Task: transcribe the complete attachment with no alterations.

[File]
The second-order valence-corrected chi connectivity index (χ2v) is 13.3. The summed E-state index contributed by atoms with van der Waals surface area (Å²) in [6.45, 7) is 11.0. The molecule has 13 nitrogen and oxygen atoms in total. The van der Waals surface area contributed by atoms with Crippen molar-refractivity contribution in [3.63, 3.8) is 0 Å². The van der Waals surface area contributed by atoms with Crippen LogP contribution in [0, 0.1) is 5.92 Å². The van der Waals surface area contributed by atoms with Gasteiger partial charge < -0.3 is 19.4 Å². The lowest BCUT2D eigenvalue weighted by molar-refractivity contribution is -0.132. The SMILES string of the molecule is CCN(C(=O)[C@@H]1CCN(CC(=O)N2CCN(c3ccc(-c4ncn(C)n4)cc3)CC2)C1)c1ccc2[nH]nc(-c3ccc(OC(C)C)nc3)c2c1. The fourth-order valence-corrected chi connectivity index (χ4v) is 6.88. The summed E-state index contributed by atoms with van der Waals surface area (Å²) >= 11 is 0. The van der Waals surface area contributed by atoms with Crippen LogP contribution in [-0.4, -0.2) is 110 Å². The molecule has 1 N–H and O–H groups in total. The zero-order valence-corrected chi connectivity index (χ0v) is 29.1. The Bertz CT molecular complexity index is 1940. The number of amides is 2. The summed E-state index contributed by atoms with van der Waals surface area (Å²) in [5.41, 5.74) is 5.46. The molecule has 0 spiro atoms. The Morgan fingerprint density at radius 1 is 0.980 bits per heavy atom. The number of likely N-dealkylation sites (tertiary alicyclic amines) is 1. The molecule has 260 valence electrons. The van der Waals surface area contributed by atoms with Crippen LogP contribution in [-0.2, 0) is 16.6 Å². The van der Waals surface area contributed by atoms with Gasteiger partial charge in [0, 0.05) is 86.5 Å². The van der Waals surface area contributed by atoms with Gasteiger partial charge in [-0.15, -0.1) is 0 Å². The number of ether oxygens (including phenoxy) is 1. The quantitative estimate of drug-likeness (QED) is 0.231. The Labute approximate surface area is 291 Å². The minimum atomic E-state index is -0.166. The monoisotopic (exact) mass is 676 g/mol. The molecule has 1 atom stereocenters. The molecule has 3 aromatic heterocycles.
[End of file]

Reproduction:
The second-order valence-corrected chi connectivity index (χ2v) is 13.3. The summed E-state index contributed by atoms with van der Waals surface area (Å²) in [6.45, 7) is 11.0. The molecule has 13 nitrogen and oxygen atoms in total. The van der Waals surface area contributed by atoms with Crippen molar-refractivity contribution in [3.63, 3.8) is 0 Å². The van der Waals surface area contributed by atoms with Crippen LogP contribution in [0, 0.1) is 5.92 Å². The van der Waals surface area contributed by atoms with Gasteiger partial charge < -0.3 is 19.4 Å². The lowest BCUT2D eigenvalue weighted by molar-refractivity contribution is -0.132. The SMILES string of the molecule is CCN(C(=O)[C@@H]1CCN(CC(=O)N2CCN(c3ccc(-c4ncn(C)n4)cc3)CC2)C1)c1ccc2[nH]nc(-c3ccc(OC(C)C)nc3)c2c1. The fourth-order valence-corrected chi connectivity index (χ4v) is 6.88. The summed E-state index contributed by atoms with van der Waals surface area (Å²) >= 11 is 0. The van der Waals surface area contributed by atoms with Crippen LogP contribution in [-0.4, -0.2) is 110 Å². The molecule has 1 N–H and O–H groups in total. The zero-order valence-corrected chi connectivity index (χ0v) is 29.1. The Bertz CT molecular complexity index is 1940. The number of amides is 2. The summed E-state index contributed by atoms with van der Waals surface area (Å²) in [5.41, 5.74) is 5.46. The molecule has 0 spiro atoms. The Morgan fingerprint density at radius 1 is 0.980 bits per heavy atom. The number of likely N-dealkylation sites (tertiary alicyclic amines) is 1. The molecule has 260 valence electrons. The van der Waals surface area contributed by atoms with Crippen LogP contribution in [-0.2, 0) is 16.6 Å². The van der Waals surface area contributed by atoms with Gasteiger partial charge in [0, 0.05) is 86.5 Å². The van der Waals surface area contributed by atoms with Gasteiger partial charge in [-0.15, -0.1) is 0 Å². The number of ether oxygens (including phenoxy) is 1. The quantitative estimate of drug-likeness (QED) is 0.231. The Labute approximate surface area is 291 Å². The minimum atomic E-state index is -0.166. The monoisotopic (exact) mass is 676 g/mol. The molecule has 1 atom stereocenters. The molecule has 3 aromatic heterocycles.